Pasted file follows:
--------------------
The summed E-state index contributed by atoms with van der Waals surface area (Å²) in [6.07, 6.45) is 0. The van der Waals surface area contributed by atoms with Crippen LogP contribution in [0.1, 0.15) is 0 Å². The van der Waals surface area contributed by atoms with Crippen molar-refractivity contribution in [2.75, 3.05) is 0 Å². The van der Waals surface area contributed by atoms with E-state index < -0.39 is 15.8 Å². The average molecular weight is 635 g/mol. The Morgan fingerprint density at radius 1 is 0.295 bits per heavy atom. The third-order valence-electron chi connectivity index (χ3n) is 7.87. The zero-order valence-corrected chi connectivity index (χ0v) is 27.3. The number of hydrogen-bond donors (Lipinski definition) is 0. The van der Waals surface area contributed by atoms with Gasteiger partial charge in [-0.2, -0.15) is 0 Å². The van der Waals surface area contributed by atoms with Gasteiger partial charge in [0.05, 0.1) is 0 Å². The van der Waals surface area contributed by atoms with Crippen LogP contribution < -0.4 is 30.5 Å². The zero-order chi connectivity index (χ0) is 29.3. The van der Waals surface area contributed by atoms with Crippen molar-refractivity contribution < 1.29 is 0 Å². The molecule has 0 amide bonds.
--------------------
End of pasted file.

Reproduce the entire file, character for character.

The summed E-state index contributed by atoms with van der Waals surface area (Å²) in [6.07, 6.45) is 0. The van der Waals surface area contributed by atoms with Crippen LogP contribution in [0.1, 0.15) is 0 Å². The van der Waals surface area contributed by atoms with Crippen molar-refractivity contribution in [2.75, 3.05) is 0 Å². The van der Waals surface area contributed by atoms with E-state index < -0.39 is 15.8 Å². The average molecular weight is 635 g/mol. The Morgan fingerprint density at radius 1 is 0.295 bits per heavy atom. The third-order valence-electron chi connectivity index (χ3n) is 7.87. The zero-order valence-corrected chi connectivity index (χ0v) is 27.3. The number of hydrogen-bond donors (Lipinski definition) is 0. The van der Waals surface area contributed by atoms with Gasteiger partial charge in [-0.2, -0.15) is 0 Å². The van der Waals surface area contributed by atoms with Gasteiger partial charge in [0.05, 0.1) is 0 Å². The van der Waals surface area contributed by atoms with Crippen LogP contribution < -0.4 is 30.5 Å². The zero-order chi connectivity index (χ0) is 29.3. The van der Waals surface area contributed by atoms with Crippen molar-refractivity contribution < 1.29 is 0 Å². The molecule has 0 amide bonds.